|Various Artists / Rogue Pulse / Gravity Collapse (Sampler)|
|Album:||Rogue Pulse / Gravity Collapse (Sampler)||Collection:||General|
|Add Date:||2017-09-14||Pull Date:||2017-11-16||Charts:||Classical/Experimental|
|Week Ending:||29 Oct||1 Oct||24 Sep||17 Sep|
|1.||Mar 10, 2022:||Stranded at Settembrini's (rebroadcast from Dec 2, 2021) |
Burn The Father Down
|4.||Nov 25, 2017:||Music Casserole |
|2.||Dec 02, 2021:||Stranded at Settembrini's |
Burn The Father Down
|5.||Nov 22, 2017:||Oh Messy Motion |
|3.||Jun 30, 2018:||Posturing through Metaphysical Collapse |
|6.||Oct 28, 2017:||Music Casserole |
LOCAL! Rogue Pulse/Gravity Collapse is an epic 10xCD, 180+ track benefit comp put together by Oakland’s Ratksin Records and featuring weirdo music legends from the Bay and beyond (including at least a few Day of Noise performers). Assembled in response to a maelstrom of tragedy, from Trump’s election to the Ghost Ship fire, this collection aims to “[bridge] the gap between artistic documents and radical modes of resistance, fundraising, networking and solidarity.” Flipping the bird to any narrow notion of “experimental” or “radical” music, it embraces a broad constellation of identities and aesthetics, from the dark, minimal pop of Spellling to the free playing of Black Spirituals. (It might be the only major comp that has classical piano, southern rap, AND harsh noise wall.) Proceeds go to immediate Oakland fire relief, the national Black Lives Matter bail fund, and St. James Infirmary in Oakland. The whole compilation is 13+ hours long, so this is just a sampling of what’s on there. All tracks are great; play what intrigues you. This is DIY culture at its best. No FCCs detected.|
1. (4:28)—Recording of a BLM march, with a beat that comes in and out. Feedback noise finish.
2. (4:01)—Harsh industrial noise. Pulsing synth beat that zooms up and down the volume scale.
3. (12:48)—Glittering drone with a dark undertow. Background glitches. Gets noisy and hyperactive, then settles into a minimal, calm middle before picking up again. Very quiet final minute.
4. (3:09)—Sweeping, lovely wordless group singing. Noise creeps in gradually and takes over.
5. (5:20)—Fast, pounding sci-fi noise punk. Hard-driving drums. Shouting in multiple languages. Synth freak-out. Killer.
6. (2:41)—Noise like a windstorm tearing across a landscape and taking down human structures.
7. (3:17)—Over-the-top noise-punk intro into power electronics.
8. (2:12)—Dark instrumental hip-hop with soft scraping sounds. Cool breakbeat in the second half.
9. (4:54)—Gothic, minimal folk from the singer of Neurosis.
10. (4:38)—Relentlessly harsh but banging trap-esque noise.
11. (2:52)—Slow, moody post-punk guitar. Ghostly singing. Dubby, minimal beat. Reminds me of MJ Guider.
12. (4:32)—Percussive field recordings from Malta? Sounds of ropes being stretched? Dissonant horns. Construction noise. Pedestrians speaking.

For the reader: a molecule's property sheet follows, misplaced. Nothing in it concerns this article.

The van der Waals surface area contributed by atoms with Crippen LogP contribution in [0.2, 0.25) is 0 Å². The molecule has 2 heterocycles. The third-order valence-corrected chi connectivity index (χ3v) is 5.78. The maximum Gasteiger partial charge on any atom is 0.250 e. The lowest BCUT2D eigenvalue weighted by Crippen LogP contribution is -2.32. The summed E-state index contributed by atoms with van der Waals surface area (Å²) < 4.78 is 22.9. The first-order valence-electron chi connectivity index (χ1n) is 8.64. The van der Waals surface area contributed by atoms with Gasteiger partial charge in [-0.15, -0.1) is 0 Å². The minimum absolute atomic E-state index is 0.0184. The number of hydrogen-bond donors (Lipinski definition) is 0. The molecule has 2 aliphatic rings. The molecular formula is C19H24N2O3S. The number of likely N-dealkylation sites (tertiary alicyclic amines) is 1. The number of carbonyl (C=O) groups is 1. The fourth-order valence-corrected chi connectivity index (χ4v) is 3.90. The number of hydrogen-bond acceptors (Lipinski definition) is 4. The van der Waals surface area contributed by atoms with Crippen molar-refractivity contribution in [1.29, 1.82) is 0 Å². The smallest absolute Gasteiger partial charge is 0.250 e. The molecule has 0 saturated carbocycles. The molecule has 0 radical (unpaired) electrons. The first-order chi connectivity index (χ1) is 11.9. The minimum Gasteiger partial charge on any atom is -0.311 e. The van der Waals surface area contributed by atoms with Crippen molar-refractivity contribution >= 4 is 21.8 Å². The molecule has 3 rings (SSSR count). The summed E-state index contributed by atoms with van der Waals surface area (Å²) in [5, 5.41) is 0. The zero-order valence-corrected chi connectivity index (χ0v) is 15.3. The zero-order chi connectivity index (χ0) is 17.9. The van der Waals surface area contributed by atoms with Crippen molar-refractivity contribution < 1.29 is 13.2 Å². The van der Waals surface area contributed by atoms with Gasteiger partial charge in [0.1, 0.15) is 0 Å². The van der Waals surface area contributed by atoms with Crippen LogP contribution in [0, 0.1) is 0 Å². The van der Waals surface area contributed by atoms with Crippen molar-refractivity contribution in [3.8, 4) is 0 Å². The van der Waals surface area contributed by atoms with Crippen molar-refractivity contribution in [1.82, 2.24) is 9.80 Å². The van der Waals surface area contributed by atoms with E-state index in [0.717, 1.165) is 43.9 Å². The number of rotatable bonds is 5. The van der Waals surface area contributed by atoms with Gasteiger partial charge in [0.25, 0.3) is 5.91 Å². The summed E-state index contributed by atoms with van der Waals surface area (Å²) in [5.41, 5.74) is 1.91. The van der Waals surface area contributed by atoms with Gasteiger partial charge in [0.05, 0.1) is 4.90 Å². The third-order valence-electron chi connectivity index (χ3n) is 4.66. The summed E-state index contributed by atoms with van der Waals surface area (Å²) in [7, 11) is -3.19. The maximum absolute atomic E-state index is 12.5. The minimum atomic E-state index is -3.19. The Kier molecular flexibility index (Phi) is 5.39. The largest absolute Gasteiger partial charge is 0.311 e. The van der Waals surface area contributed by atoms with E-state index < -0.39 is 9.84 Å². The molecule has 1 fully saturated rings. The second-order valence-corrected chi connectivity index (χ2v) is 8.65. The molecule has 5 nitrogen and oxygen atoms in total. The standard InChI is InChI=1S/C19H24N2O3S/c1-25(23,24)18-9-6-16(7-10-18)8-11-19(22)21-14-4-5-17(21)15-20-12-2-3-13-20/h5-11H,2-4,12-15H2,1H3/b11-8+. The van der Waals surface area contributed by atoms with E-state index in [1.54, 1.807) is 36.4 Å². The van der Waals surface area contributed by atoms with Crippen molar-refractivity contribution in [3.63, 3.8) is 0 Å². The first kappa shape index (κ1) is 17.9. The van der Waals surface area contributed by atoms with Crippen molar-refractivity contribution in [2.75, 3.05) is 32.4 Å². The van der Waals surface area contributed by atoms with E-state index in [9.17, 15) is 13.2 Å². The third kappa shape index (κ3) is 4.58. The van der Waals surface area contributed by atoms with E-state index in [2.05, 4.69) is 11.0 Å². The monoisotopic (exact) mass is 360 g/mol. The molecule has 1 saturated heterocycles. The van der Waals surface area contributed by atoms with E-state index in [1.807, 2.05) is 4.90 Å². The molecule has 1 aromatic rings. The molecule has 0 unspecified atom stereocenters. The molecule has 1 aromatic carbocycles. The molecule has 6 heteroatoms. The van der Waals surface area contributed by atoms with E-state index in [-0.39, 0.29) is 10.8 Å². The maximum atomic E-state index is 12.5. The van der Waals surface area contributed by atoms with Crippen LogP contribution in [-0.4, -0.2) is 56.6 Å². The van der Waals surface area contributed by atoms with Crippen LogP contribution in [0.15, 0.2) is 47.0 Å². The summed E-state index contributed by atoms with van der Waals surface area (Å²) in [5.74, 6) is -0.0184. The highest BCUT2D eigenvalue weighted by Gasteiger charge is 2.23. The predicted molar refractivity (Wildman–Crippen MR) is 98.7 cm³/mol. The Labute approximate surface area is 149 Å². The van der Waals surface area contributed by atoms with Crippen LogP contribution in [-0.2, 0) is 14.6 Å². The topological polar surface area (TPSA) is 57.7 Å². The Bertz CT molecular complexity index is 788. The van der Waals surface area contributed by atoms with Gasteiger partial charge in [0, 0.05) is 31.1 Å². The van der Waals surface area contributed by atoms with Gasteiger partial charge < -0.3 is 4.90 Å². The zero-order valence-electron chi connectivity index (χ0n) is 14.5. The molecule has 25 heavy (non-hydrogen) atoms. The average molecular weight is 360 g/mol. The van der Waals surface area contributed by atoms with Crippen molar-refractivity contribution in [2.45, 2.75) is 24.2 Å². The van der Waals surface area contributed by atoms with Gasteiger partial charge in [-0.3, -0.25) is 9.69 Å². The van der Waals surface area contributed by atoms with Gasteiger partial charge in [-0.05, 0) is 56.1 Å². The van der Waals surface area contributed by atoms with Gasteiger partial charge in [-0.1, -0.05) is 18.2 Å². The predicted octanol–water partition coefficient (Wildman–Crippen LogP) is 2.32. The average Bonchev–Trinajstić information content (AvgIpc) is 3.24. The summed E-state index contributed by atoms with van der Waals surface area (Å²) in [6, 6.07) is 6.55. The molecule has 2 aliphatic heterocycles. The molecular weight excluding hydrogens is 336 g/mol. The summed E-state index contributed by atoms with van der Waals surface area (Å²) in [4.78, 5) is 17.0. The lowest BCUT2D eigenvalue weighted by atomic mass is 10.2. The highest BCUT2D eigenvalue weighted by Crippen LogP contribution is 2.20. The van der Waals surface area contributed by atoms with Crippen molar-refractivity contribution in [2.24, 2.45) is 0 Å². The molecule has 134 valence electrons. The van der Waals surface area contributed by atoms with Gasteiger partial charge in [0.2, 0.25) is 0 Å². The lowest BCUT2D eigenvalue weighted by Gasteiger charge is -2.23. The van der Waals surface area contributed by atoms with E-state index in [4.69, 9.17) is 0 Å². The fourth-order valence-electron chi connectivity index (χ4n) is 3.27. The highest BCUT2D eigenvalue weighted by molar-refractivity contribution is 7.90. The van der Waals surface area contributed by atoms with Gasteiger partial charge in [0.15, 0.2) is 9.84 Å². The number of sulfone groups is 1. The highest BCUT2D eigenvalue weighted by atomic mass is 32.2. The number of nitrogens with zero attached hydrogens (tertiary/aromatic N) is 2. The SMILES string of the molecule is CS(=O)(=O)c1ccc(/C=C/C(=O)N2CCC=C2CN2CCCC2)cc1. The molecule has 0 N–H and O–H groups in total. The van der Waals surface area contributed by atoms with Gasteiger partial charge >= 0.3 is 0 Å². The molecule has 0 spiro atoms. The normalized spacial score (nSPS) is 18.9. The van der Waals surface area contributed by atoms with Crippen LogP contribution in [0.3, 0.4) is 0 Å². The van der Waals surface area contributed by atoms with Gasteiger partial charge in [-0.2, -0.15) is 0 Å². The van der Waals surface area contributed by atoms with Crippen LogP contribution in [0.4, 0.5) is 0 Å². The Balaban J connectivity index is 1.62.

13. (2:32)—Slow, visceral, blown-out breakbeats.
14. (3:44)—Damaged lo-fi techno noise. Medium-slow, minimal. Sounds like it’s being delivered via a broken transmitter.
15. (9:44)—Free improv drumming. Wobbling, euphoric 80s synths. Churning guitar noise. The closest thing I’ve ever heard to retro video game free jazz.
1. (6:21)—Medium-fast, highly danceable techno from one of the artists scheduled to play Ghost Ship the night of the fire. (He survived.) Driving, with retro drum pads.
2. (2:46)—Groovy mid-tempo laser synth industrial techno featuring Obsidian Blade, aka Joey Casio. (In memory.)
3. (3:53)—Harsh rhythmic noise from Jsun McCarty (in memory), Michael Daddona (who runs Ratskin), and Ryan King (Bonus Beast). Crashing sounds, blown-out beats, mangled voices.
4. (4:40)—Pleasant staccato piano piece from one of the original members of Blue Cheer.
5. (4:34)—Wonky, insistent beat. Cut-up spoken word samples woven together to form a tech-skeptical polemic.
6. (4:57)—Mid-tempo techno from a Club Chai affiliate. Hypnotic, slightly noisy.
7. (2:40)—Out-of-control synths paired with shaker and…ragtime piano!?
8. (1:20)—All-out harsh noise. I saw Xome play a set once, and at the harshest points people were cheering and screaming as if they were Van Halen fans watching Eddie pull a sick solo.
9. (0:46)—Easygoing punk instrumental with saxophone. East Bay Express reporter Sam Lefebvre on drums.
10. (2:33)—Spastic freakout synth rhythms from Micah Danemayer. (In memory.)
11. (2:20)—Mid-tempo, bouncy space travel take on 80s hip-hop.
12. (5:22)—Kosmiche drone with buried, spaced-out vocals.
13. (5:37)—Medium-fast house. Another Club Chai affiliate. First 15 seconds are silence. Retro synths and drum pads. Ascetic, dry sound.
14. (4:13)—Mid-tempo breakcore from Sydney.
15. (2:44)—Wall of harsh noise, with fragments of grindcore and bits of broken glass buried in there.
16. (9:28)—Glitchy sound art. Burbling synths, cut-up voices, ghostly singing.